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BRITISH AND FOREIGN

HISTORY

For the Year, 1797

CHAPTER I.

General Refleâions on the Present State of European Politics, State of Parties in Great Britain. The General Election. The Ministry triumphant. The Meeting of Parliament. His Majesty's Speech. Debate on the Address in the House of Lords. Extraordinary Proieft of Earl Fitzwilliam. De. bate on the Address in the House of Commons. Apprehensions of a French Invasion. Measures proposed by the Minister for the Defence of the Country, Debate on these Proposals in the House of Commons. Debates on the Supplementary Militia Bill

. In the Commons. Bill for' amending the Supplea mentary Militia Ad. "Debates in the Commons on the Cavalry and Games keeper's Bill. Further Debates on the Bill for embodying Gamekeepers The Measure abandoned." Debates on the Army and Navy Augmentation Bill in the Commons. Progress of those Bills througļ the House of Lords, &c. Bill for allowing Catholics to serve rejected by the Lords. Scotch Militia. Bill.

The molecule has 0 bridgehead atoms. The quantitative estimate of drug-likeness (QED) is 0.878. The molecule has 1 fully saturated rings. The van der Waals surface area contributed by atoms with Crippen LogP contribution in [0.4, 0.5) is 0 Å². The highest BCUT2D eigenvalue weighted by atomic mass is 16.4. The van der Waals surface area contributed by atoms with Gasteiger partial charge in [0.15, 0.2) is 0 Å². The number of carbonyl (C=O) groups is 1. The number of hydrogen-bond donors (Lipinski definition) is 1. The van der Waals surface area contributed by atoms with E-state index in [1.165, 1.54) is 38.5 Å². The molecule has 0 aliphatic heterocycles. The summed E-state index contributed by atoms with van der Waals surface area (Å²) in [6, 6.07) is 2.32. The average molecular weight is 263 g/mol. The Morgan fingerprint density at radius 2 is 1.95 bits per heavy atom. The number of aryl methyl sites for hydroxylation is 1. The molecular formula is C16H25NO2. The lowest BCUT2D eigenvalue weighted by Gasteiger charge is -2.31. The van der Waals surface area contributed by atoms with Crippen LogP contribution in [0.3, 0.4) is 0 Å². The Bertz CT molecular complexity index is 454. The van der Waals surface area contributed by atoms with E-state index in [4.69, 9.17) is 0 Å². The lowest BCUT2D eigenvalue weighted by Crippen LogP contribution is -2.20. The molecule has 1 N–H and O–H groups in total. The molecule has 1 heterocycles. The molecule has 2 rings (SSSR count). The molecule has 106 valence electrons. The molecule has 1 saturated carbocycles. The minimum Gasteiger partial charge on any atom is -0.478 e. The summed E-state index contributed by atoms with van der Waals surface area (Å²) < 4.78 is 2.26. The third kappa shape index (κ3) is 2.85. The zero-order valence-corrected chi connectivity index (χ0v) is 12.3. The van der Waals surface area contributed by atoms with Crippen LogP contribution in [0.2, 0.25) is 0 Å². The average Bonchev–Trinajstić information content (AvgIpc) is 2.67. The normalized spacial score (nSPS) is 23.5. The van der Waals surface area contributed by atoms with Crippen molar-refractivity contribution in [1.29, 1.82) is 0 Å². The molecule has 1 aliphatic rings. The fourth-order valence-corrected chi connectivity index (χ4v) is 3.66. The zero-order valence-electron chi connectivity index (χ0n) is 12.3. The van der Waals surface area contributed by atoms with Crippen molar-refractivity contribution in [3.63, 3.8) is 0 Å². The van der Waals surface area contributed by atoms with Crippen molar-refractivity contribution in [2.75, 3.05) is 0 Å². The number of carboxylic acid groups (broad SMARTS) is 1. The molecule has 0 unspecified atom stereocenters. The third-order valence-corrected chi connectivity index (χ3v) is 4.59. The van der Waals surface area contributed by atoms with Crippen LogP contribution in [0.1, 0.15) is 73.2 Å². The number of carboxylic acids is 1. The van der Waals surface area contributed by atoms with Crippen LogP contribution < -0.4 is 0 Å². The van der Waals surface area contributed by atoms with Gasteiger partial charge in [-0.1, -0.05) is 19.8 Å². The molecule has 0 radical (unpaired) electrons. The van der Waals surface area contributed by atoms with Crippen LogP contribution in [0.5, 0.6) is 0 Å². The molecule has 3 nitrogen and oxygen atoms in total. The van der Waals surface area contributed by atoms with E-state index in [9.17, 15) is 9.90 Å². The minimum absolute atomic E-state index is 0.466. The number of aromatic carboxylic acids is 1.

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HE year 1797 has been diftinthe present revolutionary period,

guished by events the moft Innovation was then produced by remarkable perhaps in the annals principle; it was fanctioned by: of modern Europe. That fplendid piety; it was guarded by morals æra, when the whole civilised world In the present state of society, the appeared to awake from a ftate of friends of liberty, of order, and of intellectual' torpidity,' when the religion, must discover, with pain, chains that superttition had forged that policy, not principle, seems and Itrengthened for ten centuries the groundwork of those changes þefore, were broken by the strong we have recently witnefled. The effort of reason and of truth; even French revolution unquestionably that extraordinary period is dimi. originated in the spirit of liberty; nished in its importance on a com but that sacred name was too soon parison with the present times. The disgraced by the violence and mir period of the reformation was how, conduct of faction. By the un. ever marked by happier characte, fortunate and impolitic combina ristics, and happier presages, than tion against the nascent liberties of

France,